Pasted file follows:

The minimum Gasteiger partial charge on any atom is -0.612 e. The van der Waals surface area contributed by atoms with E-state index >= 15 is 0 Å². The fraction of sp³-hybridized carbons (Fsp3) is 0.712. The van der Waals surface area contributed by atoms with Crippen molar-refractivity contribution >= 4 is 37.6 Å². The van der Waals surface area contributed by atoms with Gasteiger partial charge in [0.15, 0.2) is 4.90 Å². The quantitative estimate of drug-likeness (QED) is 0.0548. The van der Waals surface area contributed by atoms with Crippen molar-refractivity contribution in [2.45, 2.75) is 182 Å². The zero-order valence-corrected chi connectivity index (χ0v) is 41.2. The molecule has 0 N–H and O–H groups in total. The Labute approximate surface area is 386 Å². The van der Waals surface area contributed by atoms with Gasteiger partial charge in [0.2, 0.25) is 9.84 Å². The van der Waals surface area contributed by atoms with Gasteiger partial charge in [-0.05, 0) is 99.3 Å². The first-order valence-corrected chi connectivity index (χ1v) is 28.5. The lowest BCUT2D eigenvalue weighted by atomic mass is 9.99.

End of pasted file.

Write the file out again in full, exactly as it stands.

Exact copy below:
The minimum Gasteiger partial charge on any atom is -0.612 e. The van der Waals surface area contributed by atoms with E-state index >= 15 is 0 Å². The fraction of sp³-hybridized carbons (Fsp3) is 0.712. The van der Waals surface area contributed by atoms with Crippen molar-refractivity contribution >= 4 is 37.6 Å². The van der Waals surface area contributed by atoms with Gasteiger partial charge in [0.15, 0.2) is 4.90 Å². The quantitative estimate of drug-likeness (QED) is 0.0548. The van der Waals surface area contributed by atoms with Crippen molar-refractivity contribution in [2.45, 2.75) is 182 Å². The zero-order valence-corrected chi connectivity index (χ0v) is 41.2. The molecule has 0 N–H and O–H groups in total. The Labute approximate surface area is 386 Å². The van der Waals surface area contributed by atoms with Gasteiger partial charge in [0.2, 0.25) is 9.84 Å². The van der Waals surface area contributed by atoms with Gasteiger partial charge in [-0.05, 0) is 99.3 Å². The first-order valence-corrected chi connectivity index (χ1v) is 28.5. The lowest BCUT2D eigenvalue weighted by atomic mass is 9.99.